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In splitting up the old Lily family into smaller families of more closely related plants, taxonomists defined the Asparagus, Agave, Beargrass, and Brodiaea families, listing them as distinct families sensu stricto ("in the strict sense"), or lumping them together as subfamilies within a conglomerate Asparagus family, sensu lato ("in the wider sense"). Taxonomists currently favor the latter, but unfortunately, the conglomerate family lacks any obvious patterns for intuitive identification. Separate descriptions are provided for each of the subfamilies here to clarify identification. Similar to other lily-like families, members of the Asparagus family typically have 3 sepals and 3 petals that are similar in size and color, plus 6 stamens and a 3-parted pistil.
Asparagus Subfamily | Agave Subfamily | Beargrass Subfamily| Brodiaea Subfamily
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Instead of true leaves, Asparagus has leaf-like branches for photosynthesis. This subfamily includes only two genera, Asparagus, from the Old World, and Hemiphylacus from Mexico..
The Beargrass subfamily of the Asparagus family was cobbled together from a number of closely related groups of plants that were previously proposed as independent families themselves, including Ruscaceae, Dracaenaceae, Convallariaceae, Eriospermaceae, and Nolinaceae. And of course, all of these little families were historically lumped together into one big Lily family.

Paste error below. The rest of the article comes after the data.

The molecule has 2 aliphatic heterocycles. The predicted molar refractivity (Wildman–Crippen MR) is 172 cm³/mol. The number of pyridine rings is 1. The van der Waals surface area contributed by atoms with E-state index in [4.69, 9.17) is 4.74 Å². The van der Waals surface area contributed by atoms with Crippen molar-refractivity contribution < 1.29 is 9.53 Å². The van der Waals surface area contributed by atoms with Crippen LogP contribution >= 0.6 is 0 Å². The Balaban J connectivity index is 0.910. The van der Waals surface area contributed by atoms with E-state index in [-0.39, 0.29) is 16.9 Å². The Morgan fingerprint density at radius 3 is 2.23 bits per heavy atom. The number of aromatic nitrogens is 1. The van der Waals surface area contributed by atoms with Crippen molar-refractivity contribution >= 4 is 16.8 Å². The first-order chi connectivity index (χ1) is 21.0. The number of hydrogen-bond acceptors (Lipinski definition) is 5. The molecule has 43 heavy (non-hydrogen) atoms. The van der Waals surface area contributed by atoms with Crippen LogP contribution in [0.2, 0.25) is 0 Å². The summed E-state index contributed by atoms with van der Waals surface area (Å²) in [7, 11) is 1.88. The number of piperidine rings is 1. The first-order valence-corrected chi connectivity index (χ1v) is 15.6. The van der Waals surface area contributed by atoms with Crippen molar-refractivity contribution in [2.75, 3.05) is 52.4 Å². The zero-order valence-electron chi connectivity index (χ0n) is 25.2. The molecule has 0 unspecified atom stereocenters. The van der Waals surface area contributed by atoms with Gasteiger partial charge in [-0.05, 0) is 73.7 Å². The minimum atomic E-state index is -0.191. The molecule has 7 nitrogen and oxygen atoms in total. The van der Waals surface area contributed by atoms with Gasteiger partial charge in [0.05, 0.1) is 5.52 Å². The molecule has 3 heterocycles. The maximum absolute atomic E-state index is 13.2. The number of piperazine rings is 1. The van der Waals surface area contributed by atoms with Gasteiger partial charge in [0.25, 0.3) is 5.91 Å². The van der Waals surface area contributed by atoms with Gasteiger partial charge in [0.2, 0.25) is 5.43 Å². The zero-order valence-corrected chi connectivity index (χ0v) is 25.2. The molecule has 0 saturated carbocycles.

The Brodiaea have lily-like flowers with 3 sepals and 3 petals that are similar in size and color, plus 6 stamens and a 3-parted pistil. In many species the petals are united, at least at the base, forming tubular flowers. Flowers range from white to blue and purple, rarely red or yellow. They are typically grouped in umbels which emerge from a spathe-like bract (a modified leaf). Brodiaea leaves and flowers are somewhat similar to onions (Allium) from the Amaryllis family, but onions produce a bulb, while Brodiaeas produce a starchy corm instead. .
Plants of the Agave subfamily of the Asparagus family have mostly basal leaves and a central flower stalk, sometimes with additional leaves alternating up the stalk. In most species, the base of the plant, or the bulb (if present), is surrounded by a brown fibrous layer. Adapting to a particular environment can radically impact the outward appearance of a species compared to its kin. The desert-dwelling Agave and Yucca are tough plants with fibrous, sharp-tipped leaves, while Camassia is a more tender plant found with its starchy bulb and roots in the water. The soap plant (Chlorogalum) enjoys an intermediate environment and has intermediate characteristics, while the sand lily (Leucocrinum) is adapted to shady, moist forests like the Lily family plants it greatly resembles. Some plants in the Agave and Beargrass subfamilies share superficial similarities.
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